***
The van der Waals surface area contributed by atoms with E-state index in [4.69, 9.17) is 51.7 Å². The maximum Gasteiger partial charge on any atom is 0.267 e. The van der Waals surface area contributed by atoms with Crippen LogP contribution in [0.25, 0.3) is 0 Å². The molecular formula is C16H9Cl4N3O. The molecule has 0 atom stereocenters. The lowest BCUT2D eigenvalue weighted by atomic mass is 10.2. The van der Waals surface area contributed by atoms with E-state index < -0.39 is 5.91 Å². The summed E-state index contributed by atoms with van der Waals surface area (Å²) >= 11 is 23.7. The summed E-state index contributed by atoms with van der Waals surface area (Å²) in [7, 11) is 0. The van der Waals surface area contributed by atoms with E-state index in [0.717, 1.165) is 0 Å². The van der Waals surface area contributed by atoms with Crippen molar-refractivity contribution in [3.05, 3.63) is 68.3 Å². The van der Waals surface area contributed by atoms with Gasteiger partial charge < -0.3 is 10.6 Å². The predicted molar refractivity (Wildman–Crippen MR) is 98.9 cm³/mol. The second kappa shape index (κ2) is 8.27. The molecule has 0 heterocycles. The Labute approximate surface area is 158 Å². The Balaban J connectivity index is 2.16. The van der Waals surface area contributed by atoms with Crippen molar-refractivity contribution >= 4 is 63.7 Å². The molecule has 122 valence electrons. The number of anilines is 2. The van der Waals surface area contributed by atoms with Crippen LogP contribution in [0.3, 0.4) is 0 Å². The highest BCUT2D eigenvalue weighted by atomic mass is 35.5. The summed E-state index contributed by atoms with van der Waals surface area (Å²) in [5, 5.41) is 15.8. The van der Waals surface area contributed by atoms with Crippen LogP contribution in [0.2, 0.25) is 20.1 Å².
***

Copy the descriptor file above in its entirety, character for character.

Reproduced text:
The van der Waals surface area contributed by atoms with E-state index in [4.69, 9.17) is 51.7 Å². The maximum Gasteiger partial charge on any atom is 0.267 e. The van der Waals surface area contributed by atoms with Crippen LogP contribution in [0.25, 0.3) is 0 Å². The molecular formula is C16H9Cl4N3O. The molecule has 0 atom stereocenters. The lowest BCUT2D eigenvalue weighted by atomic mass is 10.2. The van der Waals surface area contributed by atoms with E-state index < -0.39 is 5.91 Å². The summed E-state index contributed by atoms with van der Waals surface area (Å²) >= 11 is 23.7. The summed E-state index contributed by atoms with van der Waals surface area (Å²) in [7, 11) is 0. The van der Waals surface area contributed by atoms with E-state index in [0.717, 1.165) is 0 Å². The van der Waals surface area contributed by atoms with Crippen molar-refractivity contribution in [3.05, 3.63) is 68.3 Å². The van der Waals surface area contributed by atoms with Gasteiger partial charge < -0.3 is 10.6 Å². The predicted molar refractivity (Wildman–Crippen MR) is 98.9 cm³/mol. The second kappa shape index (κ2) is 8.27. The molecule has 0 heterocycles. The Labute approximate surface area is 158 Å². The Balaban J connectivity index is 2.16. The van der Waals surface area contributed by atoms with Crippen molar-refractivity contribution >= 4 is 63.7 Å². The molecule has 122 valence electrons. The number of anilines is 2. The van der Waals surface area contributed by atoms with Crippen LogP contribution in [0.3, 0.4) is 0 Å². The highest BCUT2D eigenvalue weighted by atomic mass is 35.5. The summed E-state index contributed by atoms with van der Waals surface area (Å²) in [5, 5.41) is 15.8. The van der Waals surface area contributed by atoms with Crippen LogP contribution in [0.2, 0.25) is 20.1 Å².